meritocracy - Page number 3

The Facebook Generation vs. the Fortune 500

The experience of growing up online will profoundly shape the workplace expectations of “Generation F” – the Facebook Generation. At a minimum, they’ll expect the social environment of work to reflect the social context of the web, rather than as is currently the case, a mid-20th-century Weberian bureaucracy.

If your company hopes to attract the most creative and energetic members of Gen F, it will need to » Read more

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Want to reinvent management? Start with the managers.

Maybe some day we'll look back on the role of the manager in our organizations and laugh.

Such a quaint trend. Kind of like having The Clapper in every room of your house, or wearing multiple Swatch watches, or working out to Richard Simmons videos. Each seemed really helpful at the time, but looking back, we kind of wonder what the heck we were thinking. » Read more

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Building a positive meritocracy: It's harder than it sounds

When Michael Young coined the word in 1958, he never thought that meritocracy would be idealized 50-some year later. Young's book, The Rise of the Meritocracy, was a satirical glimpse of what the future would look like if Britain continued down the road of ranking individuals with standardized testing.

Today meritocracy is revered. Unfortunately the systems we believe to be meritocratic have precisely the same problems that Young feared—plus a few more. » Read more

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Five questions about open innovation with Stefan Lindegaard


On Wednesday, September 1, opensource.com will be hosting a webcast with Stefan Lindegaard, one of the world's leading experts on open innovation. » Read more

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McKinsey Quarterly and the open source way

Community, collaboration, and meritocracy are a few of the principles of the open source way highlighted in the most recent McKinsey Quarterly report, “Clouds, big data, and smart assets: Ten tech-enabled business trends to watch.” » Read more

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Navigating the murky waters of the new media: Five lessons from PepsiGate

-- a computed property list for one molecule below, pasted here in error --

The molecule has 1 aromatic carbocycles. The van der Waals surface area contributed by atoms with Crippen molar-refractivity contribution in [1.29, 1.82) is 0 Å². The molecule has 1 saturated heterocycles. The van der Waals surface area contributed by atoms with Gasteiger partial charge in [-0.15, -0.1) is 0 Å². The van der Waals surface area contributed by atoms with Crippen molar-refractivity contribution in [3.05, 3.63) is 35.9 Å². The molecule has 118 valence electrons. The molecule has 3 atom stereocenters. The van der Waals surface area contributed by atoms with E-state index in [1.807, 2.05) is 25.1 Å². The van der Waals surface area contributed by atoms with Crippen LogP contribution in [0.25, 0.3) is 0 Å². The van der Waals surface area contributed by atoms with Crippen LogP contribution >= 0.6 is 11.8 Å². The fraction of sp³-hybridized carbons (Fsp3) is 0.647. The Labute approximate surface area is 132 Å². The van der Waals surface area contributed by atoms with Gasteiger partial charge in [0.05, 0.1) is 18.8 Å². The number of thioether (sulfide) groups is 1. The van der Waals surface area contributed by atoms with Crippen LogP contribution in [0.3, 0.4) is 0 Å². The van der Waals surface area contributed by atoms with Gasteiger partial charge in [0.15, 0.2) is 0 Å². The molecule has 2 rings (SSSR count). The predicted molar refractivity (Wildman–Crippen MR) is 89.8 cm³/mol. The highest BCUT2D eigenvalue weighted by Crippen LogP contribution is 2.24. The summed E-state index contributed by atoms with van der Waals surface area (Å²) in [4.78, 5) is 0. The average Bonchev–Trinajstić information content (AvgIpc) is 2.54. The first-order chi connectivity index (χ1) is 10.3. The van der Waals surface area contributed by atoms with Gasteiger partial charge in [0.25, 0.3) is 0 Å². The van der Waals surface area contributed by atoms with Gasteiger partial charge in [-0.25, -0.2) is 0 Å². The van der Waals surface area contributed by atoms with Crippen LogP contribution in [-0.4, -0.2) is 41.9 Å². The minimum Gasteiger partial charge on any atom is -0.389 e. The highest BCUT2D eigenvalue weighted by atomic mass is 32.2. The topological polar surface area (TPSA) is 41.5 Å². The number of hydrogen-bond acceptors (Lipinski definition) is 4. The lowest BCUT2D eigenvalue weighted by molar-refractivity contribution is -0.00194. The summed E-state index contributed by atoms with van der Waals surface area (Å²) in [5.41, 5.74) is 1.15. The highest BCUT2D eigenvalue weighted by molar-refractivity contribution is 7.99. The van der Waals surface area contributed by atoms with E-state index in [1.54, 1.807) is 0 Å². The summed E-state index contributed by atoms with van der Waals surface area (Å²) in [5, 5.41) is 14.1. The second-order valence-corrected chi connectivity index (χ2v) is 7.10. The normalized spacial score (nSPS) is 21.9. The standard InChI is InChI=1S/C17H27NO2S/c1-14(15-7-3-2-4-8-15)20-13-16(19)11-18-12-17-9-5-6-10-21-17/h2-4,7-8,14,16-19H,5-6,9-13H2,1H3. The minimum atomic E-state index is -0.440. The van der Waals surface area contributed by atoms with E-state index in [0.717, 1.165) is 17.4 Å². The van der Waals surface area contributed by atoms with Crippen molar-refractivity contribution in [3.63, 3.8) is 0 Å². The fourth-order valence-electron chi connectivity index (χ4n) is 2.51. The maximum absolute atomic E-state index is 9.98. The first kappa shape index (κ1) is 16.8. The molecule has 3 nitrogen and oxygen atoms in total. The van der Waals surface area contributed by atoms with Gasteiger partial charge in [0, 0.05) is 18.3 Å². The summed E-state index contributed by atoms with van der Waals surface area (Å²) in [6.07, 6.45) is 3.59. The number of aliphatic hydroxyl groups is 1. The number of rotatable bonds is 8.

Recently PepsiCo quietly bought the rights to blog about nutrition on a highly respected science blog network. Outraged bloggers and readers at ScienceBlogs said—well, things I can't repeat here—and dubbed the debacle PepsiGate.

As you may have guessed, the blog quickly vanished, but the resulting debate provides insight into some ethical considerations around the so-called new media: the world of online citizen-based journalism. » Read more

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Lockheed Martin goes open source, people freak out.

I was really pleased to read the announcement that Lockheed Martin’s social networking platform, EurekaStreams, was released as an open source project today. Lockheed is a very conservative company, and while they’re happy to use open source internally and on projects for their customers, this is their first experiment with actually running a project themselves. » Read more

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Creating online community the open source way

I presented “Creating online community the open source way” at the Triangle Drupal Users Group (TriDUG) on the evening of Thursday, July 22 and thought it would be a good idea to share with a broader audience. For this post, I'll use the opensource.com online community as my case study.

Opensource.com is a community for exploring how open source principles like collaboration, transparency, and meritocracy are influencing innovation beyond technology--shaping education, law, business, government, and everyday life. Opensource.com is a platform to share, discuss, and discover how people are applying the open source way, even if they don't call it that.

Many people are familiar with how the » Read more

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Poll: Which industry would you improve using the open source way?

Tell us what the missed opportunities are, that could be improved, based on your vote.

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Interview with Linux Foundation executive director Jim Zemlin

We got a chance to send a few questions to Jim Zemlin, executive director of the Linux Foundation. We wanted to explore open source principles like transparency, community, and collaboration in his world.  And we got a chance to ask him about the Open Source World Summit in China--and why both Microsoft and the Linux Foundation want people to pay for Windows.

» Read more

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